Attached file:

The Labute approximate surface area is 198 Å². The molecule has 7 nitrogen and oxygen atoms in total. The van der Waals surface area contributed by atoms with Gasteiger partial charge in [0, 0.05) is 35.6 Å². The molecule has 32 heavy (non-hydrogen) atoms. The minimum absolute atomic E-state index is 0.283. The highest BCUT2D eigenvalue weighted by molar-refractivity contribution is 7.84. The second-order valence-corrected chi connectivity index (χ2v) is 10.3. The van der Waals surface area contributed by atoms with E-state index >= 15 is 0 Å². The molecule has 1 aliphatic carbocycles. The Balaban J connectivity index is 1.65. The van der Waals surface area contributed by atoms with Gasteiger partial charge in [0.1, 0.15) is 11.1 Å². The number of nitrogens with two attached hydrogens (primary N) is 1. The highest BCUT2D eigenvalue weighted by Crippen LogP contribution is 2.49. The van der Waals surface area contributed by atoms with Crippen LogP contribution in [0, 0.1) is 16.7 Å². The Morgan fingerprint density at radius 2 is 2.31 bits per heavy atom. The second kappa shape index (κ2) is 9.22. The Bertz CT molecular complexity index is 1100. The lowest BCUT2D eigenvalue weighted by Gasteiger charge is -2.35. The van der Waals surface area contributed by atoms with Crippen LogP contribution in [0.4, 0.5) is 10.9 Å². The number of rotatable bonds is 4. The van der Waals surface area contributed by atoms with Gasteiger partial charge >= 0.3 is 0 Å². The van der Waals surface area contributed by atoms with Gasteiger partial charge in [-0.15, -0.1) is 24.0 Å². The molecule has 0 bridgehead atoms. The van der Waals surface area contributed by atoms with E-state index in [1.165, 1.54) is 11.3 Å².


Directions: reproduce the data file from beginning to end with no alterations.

The Labute approximate surface area is 198 Å². The molecule has 7 nitrogen and oxygen atoms in total. The van der Waals surface area contributed by atoms with Gasteiger partial charge in [0, 0.05) is 35.6 Å². The molecule has 32 heavy (non-hydrogen) atoms. The minimum absolute atomic E-state index is 0.283. The highest BCUT2D eigenvalue weighted by molar-refractivity contribution is 7.84. The second-order valence-corrected chi connectivity index (χ2v) is 10.3. The van der Waals surface area contributed by atoms with E-state index >= 15 is 0 Å². The molecule has 1 aliphatic carbocycles. The Balaban J connectivity index is 1.65. The van der Waals surface area contributed by atoms with Gasteiger partial charge in [0.1, 0.15) is 11.1 Å². The number of nitrogens with two attached hydrogens (primary N) is 1. The highest BCUT2D eigenvalue weighted by Crippen LogP contribution is 2.49. The van der Waals surface area contributed by atoms with Crippen LogP contribution in [0, 0.1) is 16.7 Å². The Morgan fingerprint density at radius 2 is 2.31 bits per heavy atom. The second kappa shape index (κ2) is 9.22. The Bertz CT molecular complexity index is 1100. The lowest BCUT2D eigenvalue weighted by Gasteiger charge is -2.35. The van der Waals surface area contributed by atoms with Crippen LogP contribution in [0.4, 0.5) is 10.9 Å². The number of rotatable bonds is 4. The van der Waals surface area contributed by atoms with Gasteiger partial charge >= 0.3 is 0 Å². The van der Waals surface area contributed by atoms with Gasteiger partial charge in [-0.15, -0.1) is 24.0 Å². The molecule has 0 bridgehead atoms. The van der Waals surface area contributed by atoms with E-state index in [1.165, 1.54) is 11.3 Å².